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Bob’s Your Uncle

Posted by Chuck Csizmar | Posted in Articles, Universal Compensation | Posted on 20-04-2017

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Cat-reading-glasses-with-paper, by Floho67I once lived in England for five years as an expatriate for my company, and during that time my HR team took great pleasure in confusing me with English words that held little meaning for an American.  Often times I could even repeat the phrase back to them, yet still didn’t understand what the terms meant.

As the Brits often told me, we speak the same language, but we don’t.  My colleagues loved to “take the mick out of me” (poke innocent fun).

One example that stuck with me over time is “Bob’s your uncle.”  Imagine the first time I heard that phrase.   What again?

Within the UK it’s a common phrase that means “And there you go” or “Everything’s fine now.”  But the words just didn’t make sense to me.  But like so many colloquialisms out there, finding the root cause going back decades or more proved a challenge.  It took me almost two years to find someone who could explain where the term originated (we didn’t have Google back then).

Easy Peasy

Two hundred or so years ago there was a high-ranking Member of the English Parliament (Robert, Lord Salisbury) who held great sway (political influence) across the British Empire.  This was a powerful man, and one who believed in nepotism and political cronyism, so it was not unusual for even his distant relations to find themselves gifted with important government positions.

Such favored office holders with familial connections held positions of power, influence and easy living.  Over time the phrase was born, that everything would be easy peasy (fine and dandy) just as long as “Bob’s your uncle.”

And That Applies How?

Which got me to thinking about a message I had received a few weeks back from a recent graduate, one who wanted to make a career in HR, and specifically compensation.  This inexperienced fellow posed a basic query, one often asked by those just beginning their careers.  “How can I achieve success in my chosen profession (Compensation)?”   He wondered whether there was a blueprint, a map, or a guide of sorts to keep him on the straight and narrow.  He had hoped to find a “Compensation for Dummies” book from Amazon.

Of course, there are no rules, no instruction manuals or pointed arrows on the road, each guaranteed to take you by the hand and show the way to career success.  Instead, the experiences of those who went before you are varied and distinct in so many ways, usually a compilation of diverse career choices, working for particular supervisors who influenced for good or ill, differing type and operating style of employers, and of course the series of unanticipated head knocks (lessons learned from mistakes) that one gains over the length of a career.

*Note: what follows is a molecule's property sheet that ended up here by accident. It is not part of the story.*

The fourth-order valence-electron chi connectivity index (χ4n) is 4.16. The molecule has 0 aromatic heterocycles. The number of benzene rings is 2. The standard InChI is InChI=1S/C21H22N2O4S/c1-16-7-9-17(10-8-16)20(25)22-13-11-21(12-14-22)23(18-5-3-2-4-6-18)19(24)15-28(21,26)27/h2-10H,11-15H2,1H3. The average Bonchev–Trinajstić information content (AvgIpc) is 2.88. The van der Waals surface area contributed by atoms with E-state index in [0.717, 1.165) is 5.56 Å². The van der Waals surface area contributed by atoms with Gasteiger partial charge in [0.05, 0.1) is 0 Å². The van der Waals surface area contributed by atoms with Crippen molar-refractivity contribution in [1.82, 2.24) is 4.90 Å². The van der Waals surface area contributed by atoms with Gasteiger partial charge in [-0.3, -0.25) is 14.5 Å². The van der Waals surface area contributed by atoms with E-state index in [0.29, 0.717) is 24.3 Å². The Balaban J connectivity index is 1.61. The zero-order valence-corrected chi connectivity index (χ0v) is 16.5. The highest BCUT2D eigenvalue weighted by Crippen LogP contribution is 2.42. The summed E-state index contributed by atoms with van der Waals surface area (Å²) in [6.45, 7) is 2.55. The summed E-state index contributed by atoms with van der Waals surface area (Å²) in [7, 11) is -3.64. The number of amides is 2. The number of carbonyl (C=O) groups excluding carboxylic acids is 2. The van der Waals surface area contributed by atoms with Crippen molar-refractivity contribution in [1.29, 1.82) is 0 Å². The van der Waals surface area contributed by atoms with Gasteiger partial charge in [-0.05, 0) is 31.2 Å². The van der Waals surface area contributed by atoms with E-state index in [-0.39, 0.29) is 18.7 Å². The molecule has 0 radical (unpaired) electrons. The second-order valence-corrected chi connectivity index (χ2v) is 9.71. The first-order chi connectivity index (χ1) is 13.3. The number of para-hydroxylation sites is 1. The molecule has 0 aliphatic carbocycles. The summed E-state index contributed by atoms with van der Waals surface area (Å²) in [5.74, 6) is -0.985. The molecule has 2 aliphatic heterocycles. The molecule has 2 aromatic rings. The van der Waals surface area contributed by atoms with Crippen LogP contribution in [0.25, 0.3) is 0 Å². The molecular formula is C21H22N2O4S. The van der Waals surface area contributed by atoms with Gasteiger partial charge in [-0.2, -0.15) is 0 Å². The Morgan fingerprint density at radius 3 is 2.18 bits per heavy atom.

What happened to me may not happen to you, I thought.   There is no, “Read this and you’ll be fine.”

So I condensed my experiences, career preferences, personal work philosophy, and gut instincts into a set of generic principles that could (or should) provide a solid platform of suggestions for anyone interested in career success, whatever the chosen profession.

Below is the essence of my response to that recent graduate, reflecting my thoughts for how a compensation practitioner can become a success.  It’s not a complete list, the specific applications can sway in the wind along with the reality of personal circumstances, but the concepts are broad enough for individual interpretation.

  • Understand your organization:  You need to know at least the basics of the business operations where you work.  What are your products/services and what advantages do they offer a customer or community?   What is the company’s reputation, and why? Don’t remain stuck in your office/cubicle, but get out there and learn about what makes the business tick.
  • Understand the compelling facts:  What is the business environment that your organization operates in, and how competitive is your reward program?  What story does the compensation metrics of your organization tell you?   What issues do you face with payroll, turnover, morale, engagement, etc?  Sadly though, all too many practitioners start and stop here.
  • Understand your management: Who are these people who run the business and what are their management biases?  Learn the perspectives that each of them brings toward making HR and compensation decisions.  Know these leaders and take every opportunity to ensure that they know you.
  • Understand your goals: If you don’t know where you’re going, or which pathway you’re on, then any road will do. So learn what defines success at your organization and strive to support efforts in that direction.  Make sure that your own objectives are integrated into the larger picture of overall success.
  • Mix, stir and bake at 350 degrees until done!  Take all of the knowledge gained from the above, combine it with your own skill sets and experience, a little political deftness and then work diligently at making a difference,  every day.

And there you are!  Follow these suggestions in pursuing your chosen career and everything will be fine.

Bob’s your uncle.

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